Malaysia has more than 18 million hectares of forest cover, which could be managed to ensure permanent carbon sequestration. According to McKinsey Nature Analytics,4 the country has a carbon crediting potential of up to 40 million tons of CO2 annually through NBS projects—equivalent to 3 percent of the world’s NBS potential (Exhibit 1). Forest-based sequestration could account for up to three-quarters of the country’s crediting potential, while the remaining potential could be unlocked by peatland-based sequestration (Exhibit 2).

Malaysia is ranked seventh in the world in share of potential low-cost nature-based solutions.
Malaysia could generate 40 metric megatons of CO2 equivalent (MtCO2 e) in emissions crediting.

Carbon markets, in which carbon credits are traded, can provide powerful incentives for nature-based conservation efforts and could be instrumental in supporting Malaysia’s efforts to become carbon-neutral. In a voluntary market, companies can purchase carbon credits to fulfill part of their emission-reduction targets or create carbon-neutral products for their customers. In some compliance carbon-pricing systems, such as emission-trading systems or carbon tax regimes, companies are allowed to use limited quantities of carbon credits to achieve their compliance commitments. Carbon markets thus enable companies that are looking to compensate for their emissions to finance carbon mitigation projects, either directly or indirectly. This provides incentives to protect and restore natural environments by making the conservation and restoration of forest lands competitive relative to other economic uses.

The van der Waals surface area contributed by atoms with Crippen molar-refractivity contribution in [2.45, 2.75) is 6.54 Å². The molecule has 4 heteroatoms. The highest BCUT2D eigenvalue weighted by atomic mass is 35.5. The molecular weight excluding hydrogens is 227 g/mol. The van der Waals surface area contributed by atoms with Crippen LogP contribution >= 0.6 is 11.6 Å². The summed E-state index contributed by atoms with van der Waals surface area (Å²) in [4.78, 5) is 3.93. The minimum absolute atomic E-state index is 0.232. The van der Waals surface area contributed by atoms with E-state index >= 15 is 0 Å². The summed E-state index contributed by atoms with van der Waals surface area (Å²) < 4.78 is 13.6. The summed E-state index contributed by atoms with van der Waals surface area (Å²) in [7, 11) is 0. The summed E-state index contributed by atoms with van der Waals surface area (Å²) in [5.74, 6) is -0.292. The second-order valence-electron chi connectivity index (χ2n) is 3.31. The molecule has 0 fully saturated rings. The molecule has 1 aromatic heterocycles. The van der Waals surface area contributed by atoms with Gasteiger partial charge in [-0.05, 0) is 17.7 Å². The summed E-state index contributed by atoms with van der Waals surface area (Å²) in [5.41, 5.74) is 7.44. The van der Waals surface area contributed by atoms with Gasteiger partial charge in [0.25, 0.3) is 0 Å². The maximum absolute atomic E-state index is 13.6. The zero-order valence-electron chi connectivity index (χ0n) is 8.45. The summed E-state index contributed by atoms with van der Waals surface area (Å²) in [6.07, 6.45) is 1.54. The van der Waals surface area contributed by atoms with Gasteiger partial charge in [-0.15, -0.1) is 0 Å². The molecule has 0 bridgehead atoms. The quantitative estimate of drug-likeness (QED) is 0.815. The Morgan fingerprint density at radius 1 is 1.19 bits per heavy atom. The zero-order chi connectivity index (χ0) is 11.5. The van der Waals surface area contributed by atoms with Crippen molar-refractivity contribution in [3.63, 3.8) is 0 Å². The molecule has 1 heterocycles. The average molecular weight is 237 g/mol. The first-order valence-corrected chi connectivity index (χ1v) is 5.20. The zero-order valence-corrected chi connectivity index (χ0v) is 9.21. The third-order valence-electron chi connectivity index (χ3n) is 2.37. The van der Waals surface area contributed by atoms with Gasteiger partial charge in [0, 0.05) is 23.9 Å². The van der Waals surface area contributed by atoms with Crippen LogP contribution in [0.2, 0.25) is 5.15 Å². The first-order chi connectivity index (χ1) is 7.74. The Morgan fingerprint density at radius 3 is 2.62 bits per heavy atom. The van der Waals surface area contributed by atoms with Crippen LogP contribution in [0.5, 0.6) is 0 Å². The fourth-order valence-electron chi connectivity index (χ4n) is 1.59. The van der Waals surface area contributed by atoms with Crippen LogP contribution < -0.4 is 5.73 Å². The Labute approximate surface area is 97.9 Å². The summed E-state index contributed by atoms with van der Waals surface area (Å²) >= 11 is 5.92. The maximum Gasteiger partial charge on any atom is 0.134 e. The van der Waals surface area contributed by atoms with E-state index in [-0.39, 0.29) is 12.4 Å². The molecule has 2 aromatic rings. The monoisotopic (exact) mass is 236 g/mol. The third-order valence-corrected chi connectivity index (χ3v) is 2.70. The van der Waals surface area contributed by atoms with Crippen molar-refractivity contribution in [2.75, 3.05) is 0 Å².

A robust carbon market—including demand for carbon credits, a strong ecosystem to supply carbon credits, and a rules-based marketplace for trading—could be a key enabler of Malaysia’s climate ambitions. However, not all of these elements are currently in place.

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Foundational elements of a high-functioning carbon market

Malaysia could focus on three key elements to translate potential carbon credits into a thriving carbon market.

Demand for carbon credits